Archive for March 24th, 2012

The Front Line (2011)

Towards the end of the Korean War, a South Korean battalion is fiercely battling over a hill on the front line border against the North in order to capture a strategic point (Aerok Hill) that would determine the new border between two nations. The ownership of this small patch of land swap numerous times over the course of the war. 1st Lieutenant Kang is dispatched to the front line to join a unit nicknamed Alligator Company by the Americans in order to investigate the rumours that a mole is passing information to the North and that their former captain has been killed in suspicious circumstances. But he gets spiraled into the war that’s more terrifying than death itself when he meets his friend Kim, who has transformed from a meek person into a war machine, along with his unit. As the countdown for ceasefire begins, both sides become more vicious, resulting in deaths of countless lives until the last man can claim the hill.

Unlike the epic war movie Brotherhood of War, The Front Line takes a different approach – concentrating instead on the futility of war itself. It’s not about heroics but about survival so we don’t get to see any war heroes but men deeply scarred by the conflict who just want to go home to their families. Used as pawns by their superiors in a back and forth battle for a useless piece of land which sees countless die. The movie doesn’t start out as a straight forward war movie though but as a mystery as we follow Kang in his mission by his superiors to track down a mole and a potential traitor in Alligator Company. Director Jang Hoon gives us a viewpoint from both sides in the war – one ingenious plot device is by the way of a drop box hidden inside a bunker in which the soldiers exchange letters and alcohol.

The characters (which most viewers will be familar with already from similar war movies) we encounter are all sympathetic to the viewer, showing their hopes and fears, questioning why they are fighting. As we near the end we see their joy as the armistice has been signed signalling the end of the war but that joy is shortlived when they are told the ceasefire will not take place until 12 hours later and their superiors demand one last battle out of them to capture Aerok Hill. You sort of sense that some of the characters will not survive this final skirmish. The battle scenes are spectacular and explosive putting us right in the thick of the action, showing the immense effort that Alligator Company have to give in order to capture Aerok Hill with the North soldiers dug in bunkers and mowing down the soldiers of the South with their machine guns. The sub-plot with the company coming under fire regularly from a female North sniper they nickname ‘Two Seconds’ was really good.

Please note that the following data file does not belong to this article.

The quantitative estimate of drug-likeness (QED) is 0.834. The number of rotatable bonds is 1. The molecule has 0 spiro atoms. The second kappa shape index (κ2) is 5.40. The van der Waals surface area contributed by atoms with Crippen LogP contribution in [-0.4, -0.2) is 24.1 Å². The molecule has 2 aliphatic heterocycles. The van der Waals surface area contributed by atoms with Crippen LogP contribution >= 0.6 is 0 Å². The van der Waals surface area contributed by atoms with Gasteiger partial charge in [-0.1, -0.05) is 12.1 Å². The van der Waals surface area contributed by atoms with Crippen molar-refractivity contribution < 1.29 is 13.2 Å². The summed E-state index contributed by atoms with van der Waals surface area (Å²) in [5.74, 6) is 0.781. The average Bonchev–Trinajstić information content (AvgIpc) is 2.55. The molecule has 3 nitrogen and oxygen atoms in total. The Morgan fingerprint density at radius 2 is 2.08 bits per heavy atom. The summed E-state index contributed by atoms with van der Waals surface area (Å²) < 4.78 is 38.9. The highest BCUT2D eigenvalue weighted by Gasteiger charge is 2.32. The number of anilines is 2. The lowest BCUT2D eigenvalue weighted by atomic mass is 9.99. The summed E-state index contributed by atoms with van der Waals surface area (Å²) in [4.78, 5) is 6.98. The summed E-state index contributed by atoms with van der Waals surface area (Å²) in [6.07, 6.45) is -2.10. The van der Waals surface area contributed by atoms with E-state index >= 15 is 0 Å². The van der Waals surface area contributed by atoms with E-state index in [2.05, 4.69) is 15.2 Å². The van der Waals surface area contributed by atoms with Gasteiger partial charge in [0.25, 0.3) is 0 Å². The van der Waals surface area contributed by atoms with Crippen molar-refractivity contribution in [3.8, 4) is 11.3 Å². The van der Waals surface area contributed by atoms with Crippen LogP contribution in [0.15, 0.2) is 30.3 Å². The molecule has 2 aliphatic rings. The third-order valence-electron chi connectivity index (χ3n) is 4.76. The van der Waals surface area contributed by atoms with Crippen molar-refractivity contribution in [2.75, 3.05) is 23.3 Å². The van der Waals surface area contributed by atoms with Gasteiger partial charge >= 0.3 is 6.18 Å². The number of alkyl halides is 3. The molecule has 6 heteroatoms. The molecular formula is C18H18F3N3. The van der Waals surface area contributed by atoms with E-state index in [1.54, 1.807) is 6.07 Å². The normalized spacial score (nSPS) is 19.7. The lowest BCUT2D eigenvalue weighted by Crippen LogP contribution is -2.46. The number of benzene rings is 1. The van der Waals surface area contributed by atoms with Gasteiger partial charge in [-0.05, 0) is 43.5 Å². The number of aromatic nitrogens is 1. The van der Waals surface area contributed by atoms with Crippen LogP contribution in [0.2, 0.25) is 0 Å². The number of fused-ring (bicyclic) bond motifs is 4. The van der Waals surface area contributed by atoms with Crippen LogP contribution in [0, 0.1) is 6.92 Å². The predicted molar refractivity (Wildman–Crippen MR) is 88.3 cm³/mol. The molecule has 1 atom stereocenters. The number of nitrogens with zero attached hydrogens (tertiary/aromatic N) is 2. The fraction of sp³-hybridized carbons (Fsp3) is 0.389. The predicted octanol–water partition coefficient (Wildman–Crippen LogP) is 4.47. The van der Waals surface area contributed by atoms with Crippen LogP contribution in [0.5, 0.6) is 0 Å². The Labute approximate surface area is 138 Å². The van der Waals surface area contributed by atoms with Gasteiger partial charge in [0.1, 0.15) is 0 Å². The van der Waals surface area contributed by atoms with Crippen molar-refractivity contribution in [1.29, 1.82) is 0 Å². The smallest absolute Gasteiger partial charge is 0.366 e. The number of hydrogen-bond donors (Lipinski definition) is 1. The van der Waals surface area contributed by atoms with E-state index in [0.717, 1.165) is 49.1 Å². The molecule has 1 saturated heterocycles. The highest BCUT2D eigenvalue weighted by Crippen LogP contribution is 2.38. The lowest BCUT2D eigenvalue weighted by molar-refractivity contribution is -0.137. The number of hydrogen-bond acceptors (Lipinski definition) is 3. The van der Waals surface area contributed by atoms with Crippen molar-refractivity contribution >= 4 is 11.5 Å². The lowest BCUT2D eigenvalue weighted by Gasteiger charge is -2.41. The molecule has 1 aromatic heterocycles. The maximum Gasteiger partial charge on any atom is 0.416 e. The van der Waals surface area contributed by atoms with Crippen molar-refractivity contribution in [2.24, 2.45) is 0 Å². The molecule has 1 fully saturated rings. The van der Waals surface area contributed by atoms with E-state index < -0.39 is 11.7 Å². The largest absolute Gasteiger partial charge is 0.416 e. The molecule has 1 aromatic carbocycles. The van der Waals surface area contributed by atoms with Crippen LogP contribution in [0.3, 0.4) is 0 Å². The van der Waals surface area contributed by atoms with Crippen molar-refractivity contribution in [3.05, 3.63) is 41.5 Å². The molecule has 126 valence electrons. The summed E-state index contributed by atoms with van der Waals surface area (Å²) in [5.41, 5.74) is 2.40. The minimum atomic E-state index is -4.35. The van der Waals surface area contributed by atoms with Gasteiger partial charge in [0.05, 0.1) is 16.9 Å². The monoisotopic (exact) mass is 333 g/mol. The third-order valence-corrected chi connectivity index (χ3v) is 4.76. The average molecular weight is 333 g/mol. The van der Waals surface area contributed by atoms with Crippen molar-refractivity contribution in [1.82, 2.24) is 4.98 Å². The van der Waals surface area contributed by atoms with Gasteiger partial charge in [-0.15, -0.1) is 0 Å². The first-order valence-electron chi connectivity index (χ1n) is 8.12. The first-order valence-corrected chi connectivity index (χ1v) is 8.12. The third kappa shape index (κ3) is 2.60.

The Front Line suffers a bit with it’s long running time. Take away around 30 mins and the movie might have been better. The downtime between the battles I thought at times were fairly dull and padded out. Thankfully unlike other war movies there isn’t any melodrama here. The only real criticism I can give is there was just too much talking and not enough action for my liking. The cast give a really good account of themselves in their roles. Whilst I admire the director for trying to give us something a little bit different, I still rate Brotherhood of War as the ultimate Korean war movie I’ve seen.

Sadako’s Rating: 3 stars out of 5

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